Wall Street may continue to focus on silver linings rather than storm clouds in the coming week, but ultimately, it will take more than hope to keep the recent rally going.
Last week, the
Dow Jones Industrial Average gained a bit over 3% to settle just under 9120, while the
Nasdaq rose 7.1% to 1605, and the
S&P 500 added 2.9% to 1071. By comparison, on Sept. 10, the day before the terrorist attacks in New York and Washington, the Nasdaq closed at 1695, the S&P 500 finished at 1093, and the Dow ended the session at 9606.
Placing their faith in rate cuts and the coming fiscal stimulus package, investors are betting on economic recovery and stocks have racked up two weeks of steady gains. Not even a weak jobs report or dreary earnings outlooks from
Advanced Micro Devices
could keep stocks down Friday, and early stumbles gave way to gains by the close of the session.
"This rally is based on hope, but we have yet to see evidence," said Ike Iossif, president of Aegean Capital Group. "I tend to be skeptical of rallies that work on hope." Technical analysis indicates stocks are at a turning point, and may need firm reasons to move higher, he said. According to Iossif, the major indices are just above their 20-day exponential moving averages, where all five rally attempts since April have stalled. "In order to overcome this hurdle, which seems to stop any bear market rally in its tracks, we need a positive catalyst," he said.
Any military success in the war against terror would suffice, he indicated. "After the first 24 hours of bombing in the Gulf War, it became very clear that we were going to win," Iossif said. "The markets rallied and never looked back." Some expect the U.S. to launch an attack as soon as next week. The U.S. government has already sent up to 1,000 soldiers to Uzbekistan near the Afghan border.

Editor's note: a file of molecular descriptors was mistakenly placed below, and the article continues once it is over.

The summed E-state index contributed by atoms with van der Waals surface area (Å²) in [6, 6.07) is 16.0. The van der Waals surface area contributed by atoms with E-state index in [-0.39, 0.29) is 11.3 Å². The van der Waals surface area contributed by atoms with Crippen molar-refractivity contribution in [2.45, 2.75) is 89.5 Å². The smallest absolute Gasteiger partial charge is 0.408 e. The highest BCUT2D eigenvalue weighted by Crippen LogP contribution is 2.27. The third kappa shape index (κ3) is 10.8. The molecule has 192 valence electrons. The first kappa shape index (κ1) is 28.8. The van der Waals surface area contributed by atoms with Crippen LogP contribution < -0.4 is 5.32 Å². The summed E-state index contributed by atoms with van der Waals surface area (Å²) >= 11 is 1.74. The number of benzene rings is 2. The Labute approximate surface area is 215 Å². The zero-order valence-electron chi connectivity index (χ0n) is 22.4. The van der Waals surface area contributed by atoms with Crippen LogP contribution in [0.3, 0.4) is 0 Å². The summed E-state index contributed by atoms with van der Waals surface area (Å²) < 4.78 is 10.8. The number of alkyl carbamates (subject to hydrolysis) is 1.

Thomas McManus, equity portfolio strategist for Banc of America Securities and one of several Wall Street strategists who has increased his equity weighting in the past two weeks, also warned against excessive optimism.
"For the next week, the market is going to continue to work its way higher," he said. "I wouldn't be chasing it though, because earnings aren't going to be great. It's just oversold on a short-term basis. I don't believe we have seen the lows for many stocks."
Apart from any developments in the Middle East, earnings commentary from corporate America will dominate next week. Third-quarter earnings season kicked off Thursday with a report from Dow component
report earnings, while
are on the schedule for Wednesday.
Last week's good earnings news consisted of confirmed guidance from tech bellwethers
. "Any company that had a chance of having a positive surprise probably won't at this point," said Tony Dwyer, strategist at Kirlin Securities. "They'll probably throw everything into this quarter. Nobody is going to say business is booming."
On the economic front, chain-store sales, jobless claims, retail sales and the University of Michigan consumer sentiment index will be out, all of which should help clarify Sept. 11's impact on the consumer. Friday's jobs' report confirmed that the economy continued to weaken even before the terrorist attacks, but the full impact that the Sept. 11 attacks and further wartime developments will have on the economy may not be determined for months.
Eventually, the indices may have to test the old lows, most technicians agree. But it would take a string of negative earnings surprises from bellwethers, or another terrorist attack on the U.S., to provoke widespread selling in the coming week, said McManus.
"The question is when you have breaks of this nature, and new lows, there tends to be a retest," said Steven Goldman, market strategist at Weeden. "History says there will be."